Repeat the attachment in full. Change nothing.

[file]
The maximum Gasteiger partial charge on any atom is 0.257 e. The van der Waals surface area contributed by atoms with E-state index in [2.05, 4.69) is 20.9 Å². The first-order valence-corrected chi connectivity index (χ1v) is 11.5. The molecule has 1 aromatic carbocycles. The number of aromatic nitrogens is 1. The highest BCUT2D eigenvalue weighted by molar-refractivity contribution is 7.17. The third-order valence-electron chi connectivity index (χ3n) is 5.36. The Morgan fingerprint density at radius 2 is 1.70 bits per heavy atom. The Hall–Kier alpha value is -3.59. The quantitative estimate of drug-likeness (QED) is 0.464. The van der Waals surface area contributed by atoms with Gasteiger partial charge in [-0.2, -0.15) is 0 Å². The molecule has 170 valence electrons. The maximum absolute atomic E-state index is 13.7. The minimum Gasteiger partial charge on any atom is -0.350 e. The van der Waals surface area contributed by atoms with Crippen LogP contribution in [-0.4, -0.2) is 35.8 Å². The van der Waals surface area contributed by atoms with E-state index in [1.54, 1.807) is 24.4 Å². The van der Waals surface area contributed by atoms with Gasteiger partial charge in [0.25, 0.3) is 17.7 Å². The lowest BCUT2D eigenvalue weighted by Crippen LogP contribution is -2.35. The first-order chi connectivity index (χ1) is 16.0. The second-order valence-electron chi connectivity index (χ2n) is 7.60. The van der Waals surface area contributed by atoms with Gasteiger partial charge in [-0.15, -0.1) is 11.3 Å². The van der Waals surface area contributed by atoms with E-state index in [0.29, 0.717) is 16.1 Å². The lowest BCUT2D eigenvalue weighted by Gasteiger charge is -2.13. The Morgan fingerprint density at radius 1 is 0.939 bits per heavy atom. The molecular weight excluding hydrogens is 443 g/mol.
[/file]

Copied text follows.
The maximum Gasteiger partial charge on any atom is 0.257 e. The van der Waals surface area contributed by atoms with E-state index in [2.05, 4.69) is 20.9 Å². The first-order valence-corrected chi connectivity index (χ1v) is 11.5. The molecule has 1 aromatic carbocycles. The number of aromatic nitrogens is 1. The highest BCUT2D eigenvalue weighted by molar-refractivity contribution is 7.17. The third-order valence-electron chi connectivity index (χ3n) is 5.36. The Morgan fingerprint density at radius 2 is 1.70 bits per heavy atom. The Hall–Kier alpha value is -3.59. The quantitative estimate of drug-likeness (QED) is 0.464. The van der Waals surface area contributed by atoms with Gasteiger partial charge in [-0.2, -0.15) is 0 Å². The molecule has 170 valence electrons. The maximum absolute atomic E-state index is 13.7. The minimum Gasteiger partial charge on any atom is -0.350 e. The van der Waals surface area contributed by atoms with Crippen LogP contribution in [-0.4, -0.2) is 35.8 Å². The van der Waals surface area contributed by atoms with E-state index in [1.54, 1.807) is 24.4 Å². The van der Waals surface area contributed by atoms with Gasteiger partial charge in [0.25, 0.3) is 17.7 Å². The lowest BCUT2D eigenvalue weighted by Crippen LogP contribution is -2.35. The first-order chi connectivity index (χ1) is 16.0. The second-order valence-electron chi connectivity index (χ2n) is 7.60. The van der Waals surface area contributed by atoms with Gasteiger partial charge in [-0.15, -0.1) is 11.3 Å². The van der Waals surface area contributed by atoms with E-state index in [0.29, 0.717) is 16.1 Å². The lowest BCUT2D eigenvalue weighted by Gasteiger charge is -2.13. The Morgan fingerprint density at radius 1 is 0.939 bits per heavy atom. The molecular weight excluding hydrogens is 443 g/mol.